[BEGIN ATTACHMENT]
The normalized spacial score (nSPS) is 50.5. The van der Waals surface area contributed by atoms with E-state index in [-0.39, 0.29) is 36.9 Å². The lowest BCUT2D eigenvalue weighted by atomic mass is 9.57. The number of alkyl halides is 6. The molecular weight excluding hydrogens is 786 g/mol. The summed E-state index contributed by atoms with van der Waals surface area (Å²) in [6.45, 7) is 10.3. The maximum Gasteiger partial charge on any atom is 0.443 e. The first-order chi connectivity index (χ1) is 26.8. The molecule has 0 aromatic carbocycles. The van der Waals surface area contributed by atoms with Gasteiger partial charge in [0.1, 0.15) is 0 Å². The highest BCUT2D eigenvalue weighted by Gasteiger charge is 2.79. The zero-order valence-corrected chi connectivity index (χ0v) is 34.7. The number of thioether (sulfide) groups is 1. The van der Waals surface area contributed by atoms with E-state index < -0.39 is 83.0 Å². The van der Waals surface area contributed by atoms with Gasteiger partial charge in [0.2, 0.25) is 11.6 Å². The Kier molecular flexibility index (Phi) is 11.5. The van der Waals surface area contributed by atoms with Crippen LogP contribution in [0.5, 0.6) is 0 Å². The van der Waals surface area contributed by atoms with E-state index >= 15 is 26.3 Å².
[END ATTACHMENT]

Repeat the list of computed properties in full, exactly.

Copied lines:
The normalized spacial score (nSPS) is 50.5. The van der Waals surface area contributed by atoms with E-state index in [-0.39, 0.29) is 36.9 Å². The lowest BCUT2D eigenvalue weighted by atomic mass is 9.57. The number of alkyl halides is 6. The molecular weight excluding hydrogens is 786 g/mol. The summed E-state index contributed by atoms with van der Waals surface area (Å²) in [6.45, 7) is 10.3. The maximum Gasteiger partial charge on any atom is 0.443 e. The first-order chi connectivity index (χ1) is 26.8. The molecule has 0 aromatic carbocycles. The van der Waals surface area contributed by atoms with Gasteiger partial charge in [0.1, 0.15) is 0 Å². The highest BCUT2D eigenvalue weighted by Gasteiger charge is 2.79. The zero-order valence-corrected chi connectivity index (χ0v) is 34.7. The number of thioether (sulfide) groups is 1. The van der Waals surface area contributed by atoms with E-state index < -0.39 is 83.0 Å². The van der Waals surface area contributed by atoms with Gasteiger partial charge in [0.2, 0.25) is 11.6 Å². The Kier molecular flexibility index (Phi) is 11.5. The van der Waals surface area contributed by atoms with Crippen LogP contribution in [0.5, 0.6) is 0 Å². The van der Waals surface area contributed by atoms with E-state index >= 15 is 26.3 Å².